As the meeting wound down, Alyssa Sue Taff, Sweet Hollow Civic Association’s President, explained how there have been multiple high-density developments in South Huntington. She says that individually, they are not problematic and many are well run. Her concern is that the cumulative impact of these developments adds to the congestion, pollution and what she believes is an already over-crowded Long Island. Taff fears that downzoning a square mile of Huntington Station will accelerate this trend by making it easier for multiple high-density projects to move forward in the neighborhood and that even if AB is a positive on its own, continuing to add density to the Station is not a good long-term plan.

All VT Avalon coverage here.


Alyssa Sue Taff is concerned about ever more crowding 

Route 347 ‘Vision Plan’ Advancing

Monday, June 21st, 2010

by Ryan Lynch

Retrofitting strip malls: NYSDOT is looking into a frontage road concept for parts of Route 347. Buildings would front on the sidewalk and the agency has suggested it may work with developers to concentrate infill development on the large swaths of excess parking in the corridor (as seen in this rendering).A few years ago, it might have seemed as improbable as Steven Seagal winning an Academy Award. But last week NYSDOT Region 10 (Long Island)’s “Vision Plan” for Route 347 in Suffolk County was honored at Vision Long Island’s Smart Growth Awards for “providing a variety of transportation choices,” and agency officials said the plan would address the root cause of traffic — local land use.

During a presentation at the NY Metropolitan Transportation Council last Wednesday, NYSDOT officials floated the possibility of working with property owners and developers along the corridor to support “community centers” or infill development in areas with excess parking like the Smith Haven Mall.  This could go a long way towards retrofitting poor land uses along the corridor and promoting a more vibrant, walkable and smart growth oriented future for Long Island.

The “Vision Plan” was released in early 2009 and is the result of extensive cooperation between the agency and TSTC, Vision Long Island, the Long Island Progressive Coalition, and local civic groups. It presents the road as a boulevard and suburban greenway complete with landscaped medians, a cycling and walking path and other pedestrian improvements, and improved transit infrastructure. The plan still calls for widening the road by one lane in each direction, but it reduces the speed limit from 55 mph to 45 mph and should reduce demand for future widening if it successfully addresses land use. Advocates have called on NYSDOT to reconsider widening in future phases of the project.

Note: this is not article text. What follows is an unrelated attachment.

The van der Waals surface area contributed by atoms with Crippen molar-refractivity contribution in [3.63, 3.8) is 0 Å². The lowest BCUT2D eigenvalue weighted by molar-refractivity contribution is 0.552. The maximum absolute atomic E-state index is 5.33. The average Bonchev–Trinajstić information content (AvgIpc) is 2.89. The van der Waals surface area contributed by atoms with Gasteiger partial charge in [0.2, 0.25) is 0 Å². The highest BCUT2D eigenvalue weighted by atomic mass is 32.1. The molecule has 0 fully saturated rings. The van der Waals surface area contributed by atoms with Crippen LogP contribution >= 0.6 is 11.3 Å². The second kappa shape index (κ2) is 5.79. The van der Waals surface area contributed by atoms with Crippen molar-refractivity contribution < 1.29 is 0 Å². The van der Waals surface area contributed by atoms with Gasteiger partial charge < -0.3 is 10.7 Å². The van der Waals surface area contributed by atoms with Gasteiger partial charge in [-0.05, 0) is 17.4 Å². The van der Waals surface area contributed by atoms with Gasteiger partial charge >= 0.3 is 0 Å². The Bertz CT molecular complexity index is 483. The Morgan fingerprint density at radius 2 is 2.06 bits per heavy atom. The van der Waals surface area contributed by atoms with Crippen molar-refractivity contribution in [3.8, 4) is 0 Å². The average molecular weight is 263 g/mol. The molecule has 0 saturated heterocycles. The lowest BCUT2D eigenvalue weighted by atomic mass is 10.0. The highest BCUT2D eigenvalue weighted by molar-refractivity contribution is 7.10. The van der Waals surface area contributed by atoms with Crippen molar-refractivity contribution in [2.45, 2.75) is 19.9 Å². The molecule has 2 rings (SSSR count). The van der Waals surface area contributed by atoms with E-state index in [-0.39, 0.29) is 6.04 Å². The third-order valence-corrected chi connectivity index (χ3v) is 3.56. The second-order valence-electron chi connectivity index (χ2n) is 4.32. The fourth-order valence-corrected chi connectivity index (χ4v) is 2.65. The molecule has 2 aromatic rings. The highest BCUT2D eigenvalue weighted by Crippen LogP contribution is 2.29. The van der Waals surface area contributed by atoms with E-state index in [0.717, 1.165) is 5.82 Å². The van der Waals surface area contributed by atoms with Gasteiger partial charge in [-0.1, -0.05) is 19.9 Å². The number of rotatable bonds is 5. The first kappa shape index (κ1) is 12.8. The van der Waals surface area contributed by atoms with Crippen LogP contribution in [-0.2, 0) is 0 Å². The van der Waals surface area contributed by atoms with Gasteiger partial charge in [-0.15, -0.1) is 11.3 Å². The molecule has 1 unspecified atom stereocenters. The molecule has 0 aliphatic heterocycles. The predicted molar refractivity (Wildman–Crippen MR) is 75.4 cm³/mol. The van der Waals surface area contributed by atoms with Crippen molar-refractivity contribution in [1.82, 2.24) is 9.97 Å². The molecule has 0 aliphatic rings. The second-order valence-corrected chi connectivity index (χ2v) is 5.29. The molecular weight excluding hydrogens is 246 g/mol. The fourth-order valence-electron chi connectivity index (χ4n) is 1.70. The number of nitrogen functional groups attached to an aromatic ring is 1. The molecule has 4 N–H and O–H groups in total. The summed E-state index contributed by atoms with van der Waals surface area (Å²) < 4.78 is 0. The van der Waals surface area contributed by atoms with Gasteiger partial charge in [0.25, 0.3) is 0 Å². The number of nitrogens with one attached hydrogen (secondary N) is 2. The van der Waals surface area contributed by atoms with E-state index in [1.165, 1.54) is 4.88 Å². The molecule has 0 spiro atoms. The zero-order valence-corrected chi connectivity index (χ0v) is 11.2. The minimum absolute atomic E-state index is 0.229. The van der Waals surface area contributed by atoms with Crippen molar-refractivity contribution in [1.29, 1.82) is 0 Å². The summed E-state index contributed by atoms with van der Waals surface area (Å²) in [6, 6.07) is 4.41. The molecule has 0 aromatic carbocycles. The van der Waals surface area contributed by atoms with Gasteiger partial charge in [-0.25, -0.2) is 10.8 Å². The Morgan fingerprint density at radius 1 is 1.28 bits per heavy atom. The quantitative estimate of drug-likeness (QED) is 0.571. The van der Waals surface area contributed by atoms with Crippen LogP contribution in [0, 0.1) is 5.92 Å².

The plan has also been assigned the ‘Evergreen’ level of NYSDOT’s “GreenLites” transportation environmental sustainability rating program.  “Evergreen” is the highest level, reserved for only 2% of the agency’s road projects.

At the NYMTC meeting, NYSDOT officials indicated that the first of ten phases of this project will be included in the agency’s two-year proposed capital program. Region 10 officials told advocates that all aspects of the vision plan will be incorporated in this initial phase of the project, and that they intend to use completion of this first phase to push momentum for the remaining components of the plan.

NYSDOT Region 10 has been studying Route 347, which runs from the end of the Northern State Parkway in Hauppauge to 25A in Terryville, for nearly 20 years.  Initially, the results were not promising.  As late as 2007 the agency was still pushing major roadway widening and intersection expansion throughout the 15-mile corridor in the face of widespread local opposition. But the plan has made a major turnaround in the last two years.

Image: Rendering from “Greening 347″ presentation